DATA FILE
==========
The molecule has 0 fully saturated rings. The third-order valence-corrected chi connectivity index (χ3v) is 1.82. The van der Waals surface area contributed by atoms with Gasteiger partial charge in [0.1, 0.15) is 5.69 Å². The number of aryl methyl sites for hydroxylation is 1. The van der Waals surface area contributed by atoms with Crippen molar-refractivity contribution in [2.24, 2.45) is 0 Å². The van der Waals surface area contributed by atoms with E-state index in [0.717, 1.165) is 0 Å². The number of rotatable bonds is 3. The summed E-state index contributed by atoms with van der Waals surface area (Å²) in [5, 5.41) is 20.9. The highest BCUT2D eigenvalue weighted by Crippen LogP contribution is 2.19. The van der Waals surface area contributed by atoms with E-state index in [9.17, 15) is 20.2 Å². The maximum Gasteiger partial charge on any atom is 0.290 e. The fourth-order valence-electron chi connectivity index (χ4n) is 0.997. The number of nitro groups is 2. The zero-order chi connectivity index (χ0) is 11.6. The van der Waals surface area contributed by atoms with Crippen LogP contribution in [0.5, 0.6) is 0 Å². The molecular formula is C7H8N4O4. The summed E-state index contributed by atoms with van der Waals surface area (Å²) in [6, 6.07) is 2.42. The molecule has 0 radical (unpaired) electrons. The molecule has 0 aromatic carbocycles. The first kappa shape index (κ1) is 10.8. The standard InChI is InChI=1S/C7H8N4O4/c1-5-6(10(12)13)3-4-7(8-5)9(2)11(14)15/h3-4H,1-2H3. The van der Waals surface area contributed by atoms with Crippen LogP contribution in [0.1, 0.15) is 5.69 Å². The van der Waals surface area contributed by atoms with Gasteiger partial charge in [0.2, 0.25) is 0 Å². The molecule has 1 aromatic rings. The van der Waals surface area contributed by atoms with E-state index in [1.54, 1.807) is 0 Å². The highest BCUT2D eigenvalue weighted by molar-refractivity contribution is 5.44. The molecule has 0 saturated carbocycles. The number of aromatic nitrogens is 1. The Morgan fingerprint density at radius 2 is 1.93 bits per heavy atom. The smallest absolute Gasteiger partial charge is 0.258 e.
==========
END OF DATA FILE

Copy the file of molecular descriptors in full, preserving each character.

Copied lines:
The molecule has 0 fully saturated rings. The third-order valence-corrected chi connectivity index (χ3v) is 1.82. The van der Waals surface area contributed by atoms with Gasteiger partial charge in [0.1, 0.15) is 5.69 Å². The number of aryl methyl sites for hydroxylation is 1. The van der Waals surface area contributed by atoms with Crippen molar-refractivity contribution in [2.24, 2.45) is 0 Å². The van der Waals surface area contributed by atoms with E-state index in [0.717, 1.165) is 0 Å². The number of rotatable bonds is 3. The summed E-state index contributed by atoms with van der Waals surface area (Å²) in [5, 5.41) is 20.9. The highest BCUT2D eigenvalue weighted by Crippen LogP contribution is 2.19. The van der Waals surface area contributed by atoms with E-state index in [9.17, 15) is 20.2 Å². The maximum Gasteiger partial charge on any atom is 0.290 e. The fourth-order valence-electron chi connectivity index (χ4n) is 0.997. The number of nitro groups is 2. The zero-order chi connectivity index (χ0) is 11.6. The van der Waals surface area contributed by atoms with Crippen LogP contribution in [0.5, 0.6) is 0 Å². The molecular formula is C7H8N4O4. The summed E-state index contributed by atoms with van der Waals surface area (Å²) in [6, 6.07) is 2.42. The molecule has 0 radical (unpaired) electrons. The molecule has 0 aromatic carbocycles. The first kappa shape index (κ1) is 10.8. The standard InChI is InChI=1S/C7H8N4O4/c1-5-6(10(12)13)3-4-7(8-5)9(2)11(14)15/h3-4H,1-2H3. The van der Waals surface area contributed by atoms with Crippen LogP contribution in [0.1, 0.15) is 5.69 Å². The van der Waals surface area contributed by atoms with Gasteiger partial charge in [0.2, 0.25) is 0 Å². The molecule has 1 aromatic rings. The van der Waals surface area contributed by atoms with E-state index in [1.54, 1.807) is 0 Å². The highest BCUT2D eigenvalue weighted by molar-refractivity contribution is 5.44. The molecule has 0 saturated carbocycles. The number of aromatic nitrogens is 1. The Morgan fingerprint density at radius 2 is 1.93 bits per heavy atom. The smallest absolute Gasteiger partial charge is 0.258 e.